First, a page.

• The Red Cross Tracing service reuinites refugees like Isha with her family. (Red Cross Australia, Mourne de Klerk)
There are currently more than 51 million forcibly displaced people worldwide, many of whom have lost contact with their loved ones. From formal tracing services to social media call-outs, here's how they are trying to find their missing family members.
By
Kimberly Gillan

18 Mar 2016 - 12:39 PM  UPDATED 18 Mar 2016 - 2:23 PM

For the past 101 years, the Red Cross Tracing Service has been the go-to organisation for people looking for loved ones lost through conflict or natural disaster. With 190 Red Cross bases around the world, they're able to use their extensive network and expertise to search for missing people.

But these days those with access to mobile phones, apps and social media have new ways of keeping connected. "Mobile phones revolutionised the way families re-connect," Ali Nur, Refugee Council of Australia board member, tells SBS Life. "You'll give your phone number to a friend who is going to Kenya and within a week they will give it to someone who will give it to someone. Every time a friend or family goes overseas my phone calls multiply."

You'll give your phone number to a friend who is going to Kenya and within a week they will give it to someone who will give it to someone. Every time a friend or family goes overseas my phone calls multiply.

People who can't call family members or find them through their existing network can turn to REFUNITE, who have a database of people searching for lost loved ones. REFUNITE estimate they have helped 8700 families reconnect via their service that is available online as well as from basic phones for people who don't have access to the internet. "We have hundreds of new users register every day so even if someone does not find who they are looking for the first time they search the platform, we encourage them to keep coming back to look," Lotta Relander, REFUINTE spokesperson, tells SBS Life.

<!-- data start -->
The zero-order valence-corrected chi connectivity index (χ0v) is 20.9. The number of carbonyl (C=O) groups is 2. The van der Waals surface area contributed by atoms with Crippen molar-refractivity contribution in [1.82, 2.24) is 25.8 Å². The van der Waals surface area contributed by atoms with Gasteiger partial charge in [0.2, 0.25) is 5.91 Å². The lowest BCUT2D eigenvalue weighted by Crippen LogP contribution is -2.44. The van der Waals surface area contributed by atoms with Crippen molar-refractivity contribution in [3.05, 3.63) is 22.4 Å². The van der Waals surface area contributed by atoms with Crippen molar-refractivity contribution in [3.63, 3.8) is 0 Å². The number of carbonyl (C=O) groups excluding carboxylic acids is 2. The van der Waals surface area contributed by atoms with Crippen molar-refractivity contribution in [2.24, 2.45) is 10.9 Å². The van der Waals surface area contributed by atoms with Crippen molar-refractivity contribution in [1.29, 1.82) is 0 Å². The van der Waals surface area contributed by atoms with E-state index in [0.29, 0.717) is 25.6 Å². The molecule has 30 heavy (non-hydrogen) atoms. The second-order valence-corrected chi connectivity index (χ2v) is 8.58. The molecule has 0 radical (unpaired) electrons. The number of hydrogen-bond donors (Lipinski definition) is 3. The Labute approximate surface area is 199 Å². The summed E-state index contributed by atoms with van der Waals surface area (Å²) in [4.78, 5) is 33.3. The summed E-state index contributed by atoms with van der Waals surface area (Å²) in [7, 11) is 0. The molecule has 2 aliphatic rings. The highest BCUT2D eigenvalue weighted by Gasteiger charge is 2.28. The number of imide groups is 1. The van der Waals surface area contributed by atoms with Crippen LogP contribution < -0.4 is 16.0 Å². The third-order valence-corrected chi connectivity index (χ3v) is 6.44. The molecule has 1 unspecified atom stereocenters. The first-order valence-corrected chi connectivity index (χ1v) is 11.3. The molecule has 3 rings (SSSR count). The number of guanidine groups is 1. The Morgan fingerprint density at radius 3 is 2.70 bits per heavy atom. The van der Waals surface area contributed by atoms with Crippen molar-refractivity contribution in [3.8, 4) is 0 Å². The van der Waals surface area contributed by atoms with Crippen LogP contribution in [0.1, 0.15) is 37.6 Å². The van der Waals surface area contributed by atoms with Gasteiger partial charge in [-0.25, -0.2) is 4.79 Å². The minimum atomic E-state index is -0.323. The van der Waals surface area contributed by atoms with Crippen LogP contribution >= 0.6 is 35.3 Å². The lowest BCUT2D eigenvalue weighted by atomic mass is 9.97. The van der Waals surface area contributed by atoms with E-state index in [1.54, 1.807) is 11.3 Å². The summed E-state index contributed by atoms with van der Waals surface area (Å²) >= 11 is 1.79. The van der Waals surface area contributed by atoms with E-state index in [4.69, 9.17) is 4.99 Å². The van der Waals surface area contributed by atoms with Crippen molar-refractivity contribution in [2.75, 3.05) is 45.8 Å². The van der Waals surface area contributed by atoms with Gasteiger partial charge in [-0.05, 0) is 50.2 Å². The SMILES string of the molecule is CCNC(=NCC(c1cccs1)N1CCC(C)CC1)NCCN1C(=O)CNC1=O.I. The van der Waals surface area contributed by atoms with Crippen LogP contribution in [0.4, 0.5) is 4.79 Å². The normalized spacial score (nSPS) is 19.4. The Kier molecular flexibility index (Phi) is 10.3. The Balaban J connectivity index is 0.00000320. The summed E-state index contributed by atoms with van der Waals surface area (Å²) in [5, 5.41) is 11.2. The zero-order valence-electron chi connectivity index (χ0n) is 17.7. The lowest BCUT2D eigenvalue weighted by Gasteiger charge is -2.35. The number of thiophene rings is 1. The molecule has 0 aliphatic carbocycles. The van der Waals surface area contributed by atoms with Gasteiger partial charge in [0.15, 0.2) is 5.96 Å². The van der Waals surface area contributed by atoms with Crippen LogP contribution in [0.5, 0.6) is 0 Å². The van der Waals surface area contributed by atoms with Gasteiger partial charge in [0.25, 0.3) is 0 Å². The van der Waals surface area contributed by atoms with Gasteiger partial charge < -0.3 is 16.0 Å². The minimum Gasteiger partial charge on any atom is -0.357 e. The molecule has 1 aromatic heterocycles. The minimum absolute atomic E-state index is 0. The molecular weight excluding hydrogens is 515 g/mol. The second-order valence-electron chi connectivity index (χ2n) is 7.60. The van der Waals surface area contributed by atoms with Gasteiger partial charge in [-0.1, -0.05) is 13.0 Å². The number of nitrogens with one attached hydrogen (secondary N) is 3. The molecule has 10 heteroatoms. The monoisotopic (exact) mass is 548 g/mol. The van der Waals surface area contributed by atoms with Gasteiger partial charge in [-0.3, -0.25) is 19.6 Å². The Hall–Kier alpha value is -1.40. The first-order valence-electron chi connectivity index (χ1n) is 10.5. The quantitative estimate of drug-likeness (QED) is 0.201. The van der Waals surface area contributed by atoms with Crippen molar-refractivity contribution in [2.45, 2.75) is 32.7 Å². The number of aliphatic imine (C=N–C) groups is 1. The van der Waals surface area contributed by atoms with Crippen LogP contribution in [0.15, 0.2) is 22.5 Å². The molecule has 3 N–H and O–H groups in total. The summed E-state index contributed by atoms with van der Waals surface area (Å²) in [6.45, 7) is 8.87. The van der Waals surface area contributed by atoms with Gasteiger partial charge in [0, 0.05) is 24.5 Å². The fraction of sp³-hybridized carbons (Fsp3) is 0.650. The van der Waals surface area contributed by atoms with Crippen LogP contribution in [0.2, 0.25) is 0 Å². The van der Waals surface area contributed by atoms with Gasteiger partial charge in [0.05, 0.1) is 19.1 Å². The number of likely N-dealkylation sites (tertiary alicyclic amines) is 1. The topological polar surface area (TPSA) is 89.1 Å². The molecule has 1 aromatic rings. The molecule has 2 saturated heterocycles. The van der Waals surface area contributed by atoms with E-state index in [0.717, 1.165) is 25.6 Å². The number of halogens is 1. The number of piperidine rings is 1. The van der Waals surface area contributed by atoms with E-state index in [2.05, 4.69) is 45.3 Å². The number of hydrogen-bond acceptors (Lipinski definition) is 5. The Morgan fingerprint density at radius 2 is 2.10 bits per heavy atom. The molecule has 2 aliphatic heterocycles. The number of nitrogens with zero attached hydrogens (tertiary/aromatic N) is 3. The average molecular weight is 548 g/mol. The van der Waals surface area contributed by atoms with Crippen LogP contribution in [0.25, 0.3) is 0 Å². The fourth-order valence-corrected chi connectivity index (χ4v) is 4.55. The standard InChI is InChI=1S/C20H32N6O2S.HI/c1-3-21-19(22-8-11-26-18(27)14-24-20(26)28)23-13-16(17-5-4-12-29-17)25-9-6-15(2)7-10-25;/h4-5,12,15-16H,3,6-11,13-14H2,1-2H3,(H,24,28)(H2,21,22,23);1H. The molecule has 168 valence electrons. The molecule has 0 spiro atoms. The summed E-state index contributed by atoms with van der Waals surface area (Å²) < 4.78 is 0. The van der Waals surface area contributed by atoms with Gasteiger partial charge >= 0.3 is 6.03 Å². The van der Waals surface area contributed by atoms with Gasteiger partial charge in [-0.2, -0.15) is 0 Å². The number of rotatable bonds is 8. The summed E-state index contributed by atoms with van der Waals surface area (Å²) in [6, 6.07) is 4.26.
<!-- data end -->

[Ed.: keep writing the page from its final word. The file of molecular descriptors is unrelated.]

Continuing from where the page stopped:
While Relander says Syrian refugees tend to remain well-connected, with their first priority after landing in a new country to find a sim card with data to reconnect with family members, the majority of refugees from other parts of the world don't have access to the internet or smartphones. "REFUNITE will continue to make our service available to the most disconnected people," Relander says. "We also have a call centre where illiterate users can get help registering and searching."

Many refugees are also taking to Facebook groups like Search and Find Your Family For Refugees where almost 300 people have shared information about their lost loved ones in the hope that sharing information among the 1 billion Facebook users will improve their chances of finding their loved one. "It's usually younger people who use Facebook," Nur explains.

But as fantastic as these modern methods of communication sound, the Red Cross tracing service remains as relevant as ever. "Because of our stance internationally, we're able to access places where others may not," Katherine Wright, Australian Red Cross International Tracing Service spokesperson, tells SBS Life. "We offer tracing to people in immigration detention facilities, in prisons and in conflict zones, which I think is what sets us apart."